"The key part of what we are striving for in the second snakebot versionand beyond is sensor-based control in which the robot uses its sensors todecide what to do,'" Haith said. "We made two little microcontrollers, tinycomputers, that we put in each hinged section that also includes a motor,electronics and gears to get the hinge to move to certain positions," heexplained.

The snakebot will have a main computer that will tell its little computersin each segment what to do in a higher, planning sense. The tiny computersin the segments could provide "reflexes" that take care of simple, butimportant jobs.

"In the next couple of months, we hope to simulate the snakebot in acomputer program so we can automatically develop computer routines that cancontrol the robot," Haith said. Engineers have added strain sensors to therobot on metal ribs inside the snake. "They will tell the snake whether ornot it is contacting anything, and where and how hard it is touching,"Haith explained.

"We hope to write software that allows the snake to learn on its own byexperience," he said. "Some lessons we hope it will learn are how to crawlfrom soft to hard surfaces, and how to go over rough surfaces that haverocks. We even hope to show that it can climb scaffolds and go intocracks. These abilities would help the robot look for fossils or water onanother planet," he added.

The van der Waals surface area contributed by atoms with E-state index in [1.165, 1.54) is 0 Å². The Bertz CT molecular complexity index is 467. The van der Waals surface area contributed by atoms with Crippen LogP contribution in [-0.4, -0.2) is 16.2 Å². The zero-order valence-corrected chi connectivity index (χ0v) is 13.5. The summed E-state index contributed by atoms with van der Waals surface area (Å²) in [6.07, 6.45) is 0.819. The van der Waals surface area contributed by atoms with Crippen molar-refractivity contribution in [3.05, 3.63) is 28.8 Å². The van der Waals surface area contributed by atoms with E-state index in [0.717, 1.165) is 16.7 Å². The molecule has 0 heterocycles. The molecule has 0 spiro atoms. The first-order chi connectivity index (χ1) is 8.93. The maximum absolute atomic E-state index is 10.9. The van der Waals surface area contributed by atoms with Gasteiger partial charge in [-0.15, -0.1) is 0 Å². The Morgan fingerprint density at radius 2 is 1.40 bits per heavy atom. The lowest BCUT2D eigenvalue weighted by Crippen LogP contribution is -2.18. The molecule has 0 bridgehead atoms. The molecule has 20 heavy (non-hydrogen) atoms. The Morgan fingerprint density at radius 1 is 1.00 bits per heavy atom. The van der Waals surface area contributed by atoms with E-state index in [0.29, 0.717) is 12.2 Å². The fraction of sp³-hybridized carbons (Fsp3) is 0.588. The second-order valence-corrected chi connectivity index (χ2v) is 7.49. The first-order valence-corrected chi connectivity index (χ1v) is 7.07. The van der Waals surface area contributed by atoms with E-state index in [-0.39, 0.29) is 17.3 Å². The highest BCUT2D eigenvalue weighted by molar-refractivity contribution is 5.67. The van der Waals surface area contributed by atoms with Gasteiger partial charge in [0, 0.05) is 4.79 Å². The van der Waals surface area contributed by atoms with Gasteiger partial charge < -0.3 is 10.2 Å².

The snakebot can save spacecraft weight because the snake-like designenables the robot to do many tasks without much extra equipment, accordingto engineers. "One of the many advantages of the snake-based design isthat the robot is field-repairable. We can include a bunch of identicalspare modules with the snake on a space mission, and then we can fix thesnakebot much easier than a regular robot that needs specific parts," saidHaith. "Other benefits are: the snakebot can crawl off a spacecraft landerand doesn't need a ramp, the snake's moving parts can be sealed insideartificial skin to avoid exposure to the outside environment and the robotcan still function, even if one joint freezes."

"In coming years, we hope to make snakebot muscles out of artificialplastic or rubber materials that will bend when electricity is applied tothem," he added. "This design change will reduce the snake's weightconsiderably, and the robot would be very robust, like an automobile tire,"For more technical robotic snake information, please visit the NASAsnakebot Internet site at: http://ic-www.arc.nasa.gov/ic/snakebot/


Story Source:

The above story is based on materials provided by NASA Ames Research Center. Note: Materials may be edited for content and length.


Cite This Page:

NASA Ames Research Center. "NASA Developing "Snakebot" To Explore And Build In Space." ScienceDaily. ScienceDaily, 4 October 2000. <www.sciencedaily.com/releases/2000/10/001004072155.htm>.
NASA Ames Research Center. (2000, October 4). NASA Developing "Snakebot" To Explore And Build In Space. ScienceDaily. Retrieved July 31, 2014 from www.sciencedaily.com/releases/2000/10/001004072155.htm
NASA Ames Research Center. "NASA Developing "Snakebot" To Explore And Build In Space." ScienceDaily. www.sciencedaily.com/releases/2000/10/001004072155.htm (accessed July 31, 2014).